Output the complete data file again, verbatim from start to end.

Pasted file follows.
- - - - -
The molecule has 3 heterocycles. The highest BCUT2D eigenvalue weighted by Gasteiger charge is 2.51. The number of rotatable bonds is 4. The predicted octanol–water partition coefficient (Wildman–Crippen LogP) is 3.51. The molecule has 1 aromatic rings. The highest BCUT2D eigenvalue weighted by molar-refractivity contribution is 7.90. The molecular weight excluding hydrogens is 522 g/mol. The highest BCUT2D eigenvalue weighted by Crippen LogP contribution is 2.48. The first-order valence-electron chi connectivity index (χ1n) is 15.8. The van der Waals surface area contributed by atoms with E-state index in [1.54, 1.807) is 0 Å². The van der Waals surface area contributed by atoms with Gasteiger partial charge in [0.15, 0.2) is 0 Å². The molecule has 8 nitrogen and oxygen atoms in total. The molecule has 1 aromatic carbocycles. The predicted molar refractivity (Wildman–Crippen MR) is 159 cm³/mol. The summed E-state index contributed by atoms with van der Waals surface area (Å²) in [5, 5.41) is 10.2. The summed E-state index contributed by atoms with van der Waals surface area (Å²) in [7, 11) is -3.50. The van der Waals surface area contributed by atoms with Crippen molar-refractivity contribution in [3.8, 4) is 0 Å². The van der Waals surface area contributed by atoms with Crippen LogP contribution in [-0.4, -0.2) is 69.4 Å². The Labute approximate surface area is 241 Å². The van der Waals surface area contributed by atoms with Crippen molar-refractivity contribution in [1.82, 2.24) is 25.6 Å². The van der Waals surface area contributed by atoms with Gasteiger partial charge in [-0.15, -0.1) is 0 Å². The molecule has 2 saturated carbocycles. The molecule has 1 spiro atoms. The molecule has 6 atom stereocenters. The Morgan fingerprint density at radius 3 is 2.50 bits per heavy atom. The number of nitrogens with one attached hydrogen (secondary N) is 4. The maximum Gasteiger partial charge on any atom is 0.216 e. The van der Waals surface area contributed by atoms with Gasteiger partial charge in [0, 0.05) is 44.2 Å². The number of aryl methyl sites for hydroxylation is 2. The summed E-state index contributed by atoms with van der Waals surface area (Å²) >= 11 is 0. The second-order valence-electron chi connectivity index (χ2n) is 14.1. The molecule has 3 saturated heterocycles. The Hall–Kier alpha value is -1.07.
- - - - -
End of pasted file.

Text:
The molecule has 3 heterocycles. The highest BCUT2D eigenvalue weighted by Gasteiger charge is 2.51. The number of rotatable bonds is 4. The predicted octanol–water partition coefficient (Wildman–Crippen LogP) is 3.51. The molecule has 1 aromatic rings. The highest BCUT2D eigenvalue weighted by molar-refractivity contribution is 7.90. The molecular weight excluding hydrogens is 522 g/mol. The highest BCUT2D eigenvalue weighted by Crippen LogP contribution is 2.48. The first-order valence-electron chi connectivity index (χ1n) is 15.8. The van der Waals surface area contributed by atoms with E-state index in [1.54, 1.807) is 0 Å². The van der Waals surface area contributed by atoms with Gasteiger partial charge in [0.15, 0.2) is 0 Å². The molecule has 8 nitrogen and oxygen atoms in total. The molecule has 1 aromatic carbocycles. The predicted molar refractivity (Wildman–Crippen MR) is 159 cm³/mol. The summed E-state index contributed by atoms with van der Waals surface area (Å²) in [5, 5.41) is 10.2. The summed E-state index contributed by atoms with van der Waals surface area (Å²) in [7, 11) is -3.50. The van der Waals surface area contributed by atoms with Crippen molar-refractivity contribution in [3.8, 4) is 0 Å². The van der Waals surface area contributed by atoms with Crippen LogP contribution in [-0.4, -0.2) is 69.4 Å². The Labute approximate surface area is 241 Å². The van der Waals surface area contributed by atoms with Crippen molar-refractivity contribution in [1.82, 2.24) is 25.6 Å². The van der Waals surface area contributed by atoms with Gasteiger partial charge in [-0.15, -0.1) is 0 Å². The molecule has 2 saturated carbocycles. The molecule has 1 spiro atoms. The molecule has 6 atom stereocenters. The Morgan fingerprint density at radius 3 is 2.50 bits per heavy atom. The number of nitrogens with one attached hydrogen (secondary N) is 4. The maximum Gasteiger partial charge on any atom is 0.216 e. The van der Waals surface area contributed by atoms with Gasteiger partial charge in [0, 0.05) is 44.2 Å². The number of aryl methyl sites for hydroxylation is 2. The summed E-state index contributed by atoms with van der Waals surface area (Å²) >= 11 is 0. The second-order valence-electron chi connectivity index (χ2n) is 14.1. The molecule has 3 saturated heterocycles. The Hall–Kier alpha value is -1.07.